by Liz Van Oss Tymchuck, MS, RDN, LD
Senior citizens are faced with changes in their bodies that impact their everyday lives. Their joints and muscles are not what they used to be so they exercise less. Many have problems with incontinence, so they avoid drinking adequate fluid. Other issues include decrease in gut motility, intolerance to food and side effects of medications. The end result of these changes often is chronic constipation. What is an older person to do?
Consuming the Right Type of Fiber
One suggestion often made is to increase fiber in the diet. Fiber is defined as the edible parts of plants that are resistant to digestion and absorption. Not all fiber is the same and is referred to as soluble or insoluble. Put simply, some fiber dissolves in water and some does not. Fiber from the soft parts of fruits or from the sap of plants dissolves in water, while fiber from the stems, leaves, bulbs, roots and tubers does not. It is that latter type, insoluble fiber, that aids in relief of constipation. One exception to this simplified rule is fiber in the form of plant gums such as locus bean gum, guar gum or carageenan (to name a few) which dissolve in water, but pass through the small intestine to the colon where they add bulk to stool, thus aid in the relief of constipation.
The recommendation for fiber intake for people over 50 years is 30 grams per day for men and 21 grams per day for women.1 The best form of fiber is from food sources.
Foods that provide the highest amount of dietary fiber are as follows:
- whole grain cereals at 3 to 8 grams per serving
- fruits at 1 to 3 grams per serving
- vegetable at 1 to 5 grams per serving and
- legumes at 6 to 7 grams per serving.2
Suggestions for increasing fiber in the diet from the Academy of Nutrition and Dietetics are as follows:
Eat 5 to 10 ounces of bread, cereal, rice and pasta daily with at least half of them from whole grains.
- Choose a variety of fiber-rich foods such as fruits, vegetables and whole grains.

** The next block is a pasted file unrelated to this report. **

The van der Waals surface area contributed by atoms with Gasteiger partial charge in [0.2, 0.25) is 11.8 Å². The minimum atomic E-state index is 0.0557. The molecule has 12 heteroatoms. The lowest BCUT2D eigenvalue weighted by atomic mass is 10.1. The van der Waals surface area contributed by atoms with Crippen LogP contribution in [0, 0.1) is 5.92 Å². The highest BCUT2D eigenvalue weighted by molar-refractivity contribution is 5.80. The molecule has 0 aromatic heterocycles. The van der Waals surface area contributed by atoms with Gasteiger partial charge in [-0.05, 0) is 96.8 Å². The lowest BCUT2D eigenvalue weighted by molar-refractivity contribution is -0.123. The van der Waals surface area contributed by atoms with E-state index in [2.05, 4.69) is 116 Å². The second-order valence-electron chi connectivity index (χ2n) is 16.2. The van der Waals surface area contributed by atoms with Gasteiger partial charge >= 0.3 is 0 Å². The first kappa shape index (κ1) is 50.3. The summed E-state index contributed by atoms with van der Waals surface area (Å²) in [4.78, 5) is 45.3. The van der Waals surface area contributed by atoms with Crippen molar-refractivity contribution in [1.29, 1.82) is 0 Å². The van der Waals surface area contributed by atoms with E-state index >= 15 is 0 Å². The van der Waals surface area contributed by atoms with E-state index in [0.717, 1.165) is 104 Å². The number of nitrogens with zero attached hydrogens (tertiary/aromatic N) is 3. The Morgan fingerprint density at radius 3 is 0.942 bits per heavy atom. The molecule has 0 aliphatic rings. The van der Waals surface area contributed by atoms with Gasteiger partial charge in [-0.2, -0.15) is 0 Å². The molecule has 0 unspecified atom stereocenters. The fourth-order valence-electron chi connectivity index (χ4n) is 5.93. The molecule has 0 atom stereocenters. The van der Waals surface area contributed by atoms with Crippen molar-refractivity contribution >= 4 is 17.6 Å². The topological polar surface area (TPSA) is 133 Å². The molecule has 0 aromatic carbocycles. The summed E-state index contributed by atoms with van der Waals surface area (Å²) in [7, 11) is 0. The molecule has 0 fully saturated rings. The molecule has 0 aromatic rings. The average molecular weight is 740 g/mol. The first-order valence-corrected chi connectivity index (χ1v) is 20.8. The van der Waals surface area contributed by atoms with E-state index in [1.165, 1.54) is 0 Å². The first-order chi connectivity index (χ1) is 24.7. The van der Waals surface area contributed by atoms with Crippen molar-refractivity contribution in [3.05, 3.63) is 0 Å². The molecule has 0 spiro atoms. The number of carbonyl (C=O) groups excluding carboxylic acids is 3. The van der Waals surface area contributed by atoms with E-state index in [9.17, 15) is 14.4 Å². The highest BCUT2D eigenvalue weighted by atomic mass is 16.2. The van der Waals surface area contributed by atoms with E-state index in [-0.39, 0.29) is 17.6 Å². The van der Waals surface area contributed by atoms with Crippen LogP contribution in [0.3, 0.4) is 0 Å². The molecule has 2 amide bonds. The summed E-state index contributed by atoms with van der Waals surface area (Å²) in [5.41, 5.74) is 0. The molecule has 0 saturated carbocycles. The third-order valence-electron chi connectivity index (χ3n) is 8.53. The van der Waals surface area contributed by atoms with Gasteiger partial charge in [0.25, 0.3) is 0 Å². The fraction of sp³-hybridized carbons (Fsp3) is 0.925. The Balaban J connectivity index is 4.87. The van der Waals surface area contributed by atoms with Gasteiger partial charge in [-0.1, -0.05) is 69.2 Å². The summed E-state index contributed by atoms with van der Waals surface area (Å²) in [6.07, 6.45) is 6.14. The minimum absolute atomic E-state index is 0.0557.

- Add bran to muffins, pancake batter, casseroles, breakfast cereals and salads.
- Boost the fiber in cereals with fresh fruit and sprinkle with bran.
- Choose whole grain baked goods with seeds, raisins or other dried fruit3
Increase Fluid Intake
In addition to increasing fiber in the diet, it is important to increase fluid intake. Taking small drinks often during the day will even out the fluid intake and hopefully help with incontinence issues at the same time.
Sometimes it is not possible to take in the quantity of food required to provide the recommended amount of fiber. As suggested above, adding unprocessed bran which provides 7 grams of fiber per ¼ cup is an excellent means to increase the fiber content of a person’s diet. Another method is to consume one of the several fiber enhanced fruit beverages available or to add a powdered gum based product to foods. The advantage of this last suggestion is that these products are usually tasteless, odorless and provide about 3 grams of fiber in just one tablespoon.
It is important to remember that constipation is a symptom of changes in aging bodies, not a disease. Making a few changes in the diet should help bring relief to the situation for senior citizens.
- Coleman, Erin. Federal Guidelines for Fiber for Men & Women. Healthy Eating.
http://healthyeating.sfgate.com/federal-guidelines-fiber-men-women-2284.html 25 June, 2015.
- Lane RH. Dietary Fiber – New Ways to Include in Diet. Gerontological Nutritionists, Summer 2007.
- Grains of truth about FIBER. Gerontological Nutritionists, Summer 2007.